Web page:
Wednesday, December 06, 2006
I'm not going to sit here and pretend I'm some kind of big-time foreign-policy expert. But really, what do you really need to know? We're talking about foreigners here. Non-Americans. All they really need to understand is the limit to which we are willing to tolerate misbehavior right up to the red-line of total thermonuclear annihilation from space. It's a complicated algebraic involving several variables (army size, trade partnership status, regional stability, receptiveness to MTV cultural colonization, etc.) where ultimately x=the number of South Dakota wheat fields we have to ruin by popping open the long-hidden underground ICBM silos in order to assure the destabilization of a given polity by shockingly rapid vaporo-depopulation. For the math challenged like myself, the good news is that x almost always = "not too fucking many."
It's not just the obvious countries either like Iran or North Korea or Canada. "Neutral" or "Friendly" are labels that simply mean we're not positively targeting you at this moment. Which is not to say we are not vigilant. We're watching you, Sweden. How long do you really think we're going to let you keep up this socialized medicine bullshit?
Also Germany (can't be too careful), Australia (the marsupial threat cannot be understated) and any country where it's OK to eat dogs. I'm sorry, that's just un-American. We will only be pushed so far.
I admit, it's a simplistic worldview, but it's a complete one, which is more than I can say for most people. Who else has developed any kind of position on Kyrgyzstan? I'd say just attempting to spell it puts me in the dizzy upper echelons of informed punditry. Which isn't really saying much considering how many pundits huff paint. Lots of dizziness.
This is the mindset I bring when I consider the work of the so-called "Iraq Study Group." The report is on the verge of being published, but the details are already amongst us.
It calls for engaging neighboring countries like Iran and Syria in order to better ensure involvement, I assume to convince them they have a stake in a stable post-Saddam Iraq. But this is tricky considering a) there has to be some straight bilateral contact between the sovereign Iraqi government and its neighbors and b) Iraq has no South Dakota wheat fields. No wheat fields, no nukes and no nukes means no sustainable foreign policy. So that's clearly a non-starter.
The other key point is a kind of a good news/bad news deal for the Bush administration.
The good news: "The primary mission of U.S. forces in Iraq should evolve to one of supporting the Iraqi army, which would take over primary responsibility for combat operations..."
Lots of high-fives at the White House when they heard this. This has been their official position for a very long time. "When the Iraqi army stands up, we will stand down" and all that. Total validation of the principle.
The bad news? That reminds us they've been working on this for three years. How's that coming along?
Staffed with veterans of the Iraq-Iran war of the 1980s and equipped with refurbished Soviet tanks and American Humvees, the 2,000-man 9th Division is considered to be Iraq's best hope for an eventual U.S. troop withdrawal...
"Fear took over" among the Iraqis, said Staff Sgt. Michael Baxter.
"They refused to move. We were yelling at them to move," he said. "I grabbed one guy and shoved him into a building. I was saying, "God get me out of this because these guys are going to get me killed..."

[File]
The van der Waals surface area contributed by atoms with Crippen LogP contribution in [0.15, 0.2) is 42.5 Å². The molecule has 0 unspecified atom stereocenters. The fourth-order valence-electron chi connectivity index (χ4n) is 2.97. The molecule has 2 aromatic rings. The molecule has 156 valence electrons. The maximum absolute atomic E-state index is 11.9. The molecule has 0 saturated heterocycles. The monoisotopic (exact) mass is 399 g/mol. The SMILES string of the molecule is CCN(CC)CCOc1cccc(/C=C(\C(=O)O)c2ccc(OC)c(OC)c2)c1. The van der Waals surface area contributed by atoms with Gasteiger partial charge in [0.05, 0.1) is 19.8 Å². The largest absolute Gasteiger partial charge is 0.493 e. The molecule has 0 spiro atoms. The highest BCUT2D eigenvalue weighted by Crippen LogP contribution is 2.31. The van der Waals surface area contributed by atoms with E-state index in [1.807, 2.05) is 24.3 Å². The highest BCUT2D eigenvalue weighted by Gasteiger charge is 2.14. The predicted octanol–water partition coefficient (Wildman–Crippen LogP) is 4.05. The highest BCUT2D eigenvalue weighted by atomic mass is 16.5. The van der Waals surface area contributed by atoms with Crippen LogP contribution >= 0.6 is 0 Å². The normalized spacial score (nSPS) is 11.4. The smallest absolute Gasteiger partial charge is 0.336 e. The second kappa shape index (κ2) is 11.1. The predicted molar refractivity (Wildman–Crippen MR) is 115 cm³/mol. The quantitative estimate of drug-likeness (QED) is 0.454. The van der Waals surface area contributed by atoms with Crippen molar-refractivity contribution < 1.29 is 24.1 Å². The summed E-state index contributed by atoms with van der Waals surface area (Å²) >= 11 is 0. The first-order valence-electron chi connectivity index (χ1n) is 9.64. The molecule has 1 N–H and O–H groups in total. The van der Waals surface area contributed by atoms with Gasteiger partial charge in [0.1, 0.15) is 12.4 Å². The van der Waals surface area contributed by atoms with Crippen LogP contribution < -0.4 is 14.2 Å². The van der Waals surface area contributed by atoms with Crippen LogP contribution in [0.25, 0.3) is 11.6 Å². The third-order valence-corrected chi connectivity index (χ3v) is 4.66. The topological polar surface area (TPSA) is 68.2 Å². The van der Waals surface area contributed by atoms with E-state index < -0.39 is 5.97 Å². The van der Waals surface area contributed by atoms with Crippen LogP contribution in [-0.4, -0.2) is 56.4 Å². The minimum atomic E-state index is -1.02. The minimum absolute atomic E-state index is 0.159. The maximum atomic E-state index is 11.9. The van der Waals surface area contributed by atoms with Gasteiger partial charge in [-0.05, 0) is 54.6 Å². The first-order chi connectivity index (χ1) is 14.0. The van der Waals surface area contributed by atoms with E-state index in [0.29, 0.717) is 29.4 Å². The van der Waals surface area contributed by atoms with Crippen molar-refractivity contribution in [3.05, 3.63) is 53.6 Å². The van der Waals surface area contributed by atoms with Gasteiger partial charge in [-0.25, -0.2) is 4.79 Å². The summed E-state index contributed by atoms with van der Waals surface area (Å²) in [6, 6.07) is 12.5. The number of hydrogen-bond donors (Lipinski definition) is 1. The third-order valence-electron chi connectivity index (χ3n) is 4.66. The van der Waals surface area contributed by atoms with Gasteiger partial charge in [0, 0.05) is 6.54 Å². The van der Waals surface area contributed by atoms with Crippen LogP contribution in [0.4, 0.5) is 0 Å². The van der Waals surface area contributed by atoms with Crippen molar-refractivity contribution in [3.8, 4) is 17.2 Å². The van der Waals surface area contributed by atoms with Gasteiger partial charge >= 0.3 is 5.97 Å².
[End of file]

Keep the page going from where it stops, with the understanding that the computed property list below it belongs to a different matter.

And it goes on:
At times, the overwhelmed Iraqi soldiers fired wildly, sweeping their machine-gun barrels across friendly and insurgent targets alike, witnesses said.
"I had to throw bullet casings at them to get their attention," said Army 1st Sgt. Agustin Mendoza, another U.S. trainer who manned a Humvee gun-turret during the battle. "They had no weapons discipline."
Three years to train the Iraqis and all they get is the same skill level in combat that I display when I play Call of Duty 2. And I've only had the game for a year with no multi-billion dollar training program. I'm much better at it then I thought.
Look, this Iraq Study Group thing is no magic bullet. From what I understand defense contractors are working on a "magic bullet" that has shown great promise, but it's not going to be ready in time for this war. So far they're having trouble developing it for general purpose use from its intended, hyper-specific, non-war design function, which was to kill David Blaine.
There are no new ideas here. What we need from the president is not for him to actually do something so much as to make it look like he's doing something. My idea? Go on live TV, talk about how difficult the problem is, and then, on cue, start to have a slow nosebleed.
I've seen it on TV shows and movies. The slow nosebleed is wicked effective at displaying strain on the mind and body caused by overwhelming effort. Jessica Alba did it at the end of the awful Fantastic Four movie. And it happened just this week when the fat mind-reader cop did it on that show Heroes. And both of those people are horrible actors but still, I totally got what they were going for.
It's weird, because just recently, in film and TV a nosebleed used to immediately connote "fatal disease." A character would be writing something on a nice white sheet of paper and then, from their POV, we would see--o the symbolism!--a couple of red drops sully the unblemished sheet. They could have anything from AIDS to Lou Gehrig's Disease to some kind of experimental nose cancer. In any case, you knew they'd be dead within two scenes and practicing their Oscar speech.
Now a nosebleed shows effort. Or maybe just effort related to magic super mutant powers.
But you know, they say Iran is close to getting nukes of its own. Maybe it's OK if they think the president could potentially kill them with his brain. Internationally, I'd say it's about time we put his brain to some kind of use.
This post on the Narcissus Scale: 7.6